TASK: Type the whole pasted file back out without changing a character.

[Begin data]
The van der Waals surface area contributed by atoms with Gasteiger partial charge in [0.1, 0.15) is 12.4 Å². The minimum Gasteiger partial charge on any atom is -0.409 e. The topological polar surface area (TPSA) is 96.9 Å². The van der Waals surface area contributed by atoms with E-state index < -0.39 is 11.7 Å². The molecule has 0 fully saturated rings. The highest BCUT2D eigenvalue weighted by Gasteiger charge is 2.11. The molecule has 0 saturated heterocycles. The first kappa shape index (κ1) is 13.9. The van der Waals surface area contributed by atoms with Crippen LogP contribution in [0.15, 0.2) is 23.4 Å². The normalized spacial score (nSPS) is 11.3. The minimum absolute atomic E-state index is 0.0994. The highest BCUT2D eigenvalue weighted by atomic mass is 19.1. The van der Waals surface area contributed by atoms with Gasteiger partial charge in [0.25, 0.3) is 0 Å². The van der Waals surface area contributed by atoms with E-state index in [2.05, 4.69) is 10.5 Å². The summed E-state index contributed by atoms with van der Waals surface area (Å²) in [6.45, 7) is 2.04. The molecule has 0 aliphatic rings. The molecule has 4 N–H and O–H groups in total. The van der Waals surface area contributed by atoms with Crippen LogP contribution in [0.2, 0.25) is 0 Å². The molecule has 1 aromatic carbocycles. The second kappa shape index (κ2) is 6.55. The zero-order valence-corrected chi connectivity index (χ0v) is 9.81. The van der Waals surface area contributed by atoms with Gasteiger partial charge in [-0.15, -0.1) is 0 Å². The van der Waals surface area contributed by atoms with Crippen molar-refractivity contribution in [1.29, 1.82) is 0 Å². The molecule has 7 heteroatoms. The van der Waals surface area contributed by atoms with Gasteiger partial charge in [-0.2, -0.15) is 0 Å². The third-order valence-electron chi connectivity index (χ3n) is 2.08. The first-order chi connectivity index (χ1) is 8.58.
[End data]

The van der Waals surface area contributed by atoms with Gasteiger partial charge in [0.1, 0.15) is 12.4 Å². The minimum Gasteiger partial charge on any atom is -0.409 e. The topological polar surface area (TPSA) is 96.9 Å². The van der Waals surface area contributed by atoms with E-state index < -0.39 is 11.7 Å². The molecule has 0 fully saturated rings. The highest BCUT2D eigenvalue weighted by Gasteiger charge is 2.11. The molecule has 0 saturated heterocycles. The first kappa shape index (κ1) is 13.9. The van der Waals surface area contributed by atoms with Crippen LogP contribution in [0.15, 0.2) is 23.4 Å². The normalized spacial score (nSPS) is 11.3. The minimum absolute atomic E-state index is 0.0994. The highest BCUT2D eigenvalue weighted by atomic mass is 19.1. The van der Waals surface area contributed by atoms with Gasteiger partial charge in [0.25, 0.3) is 0 Å². The van der Waals surface area contributed by atoms with E-state index in [2.05, 4.69) is 10.5 Å². The summed E-state index contributed by atoms with van der Waals surface area (Å²) in [6.45, 7) is 2.04. The molecule has 0 aliphatic rings. The molecule has 4 N–H and O–H groups in total. The van der Waals surface area contributed by atoms with Crippen LogP contribution in [0.2, 0.25) is 0 Å². The molecule has 1 aromatic carbocycles. The second kappa shape index (κ2) is 6.55. The zero-order valence-corrected chi connectivity index (χ0v) is 9.81. The van der Waals surface area contributed by atoms with Gasteiger partial charge in [-0.15, -0.1) is 0 Å². The van der Waals surface area contributed by atoms with Crippen molar-refractivity contribution in [1.29, 1.82) is 0 Å². The molecule has 7 heteroatoms. The van der Waals surface area contributed by atoms with Gasteiger partial charge in [-0.2, -0.15) is 0 Å². The third-order valence-electron chi connectivity index (χ3n) is 2.08. The first-order chi connectivity index (χ1) is 8.58.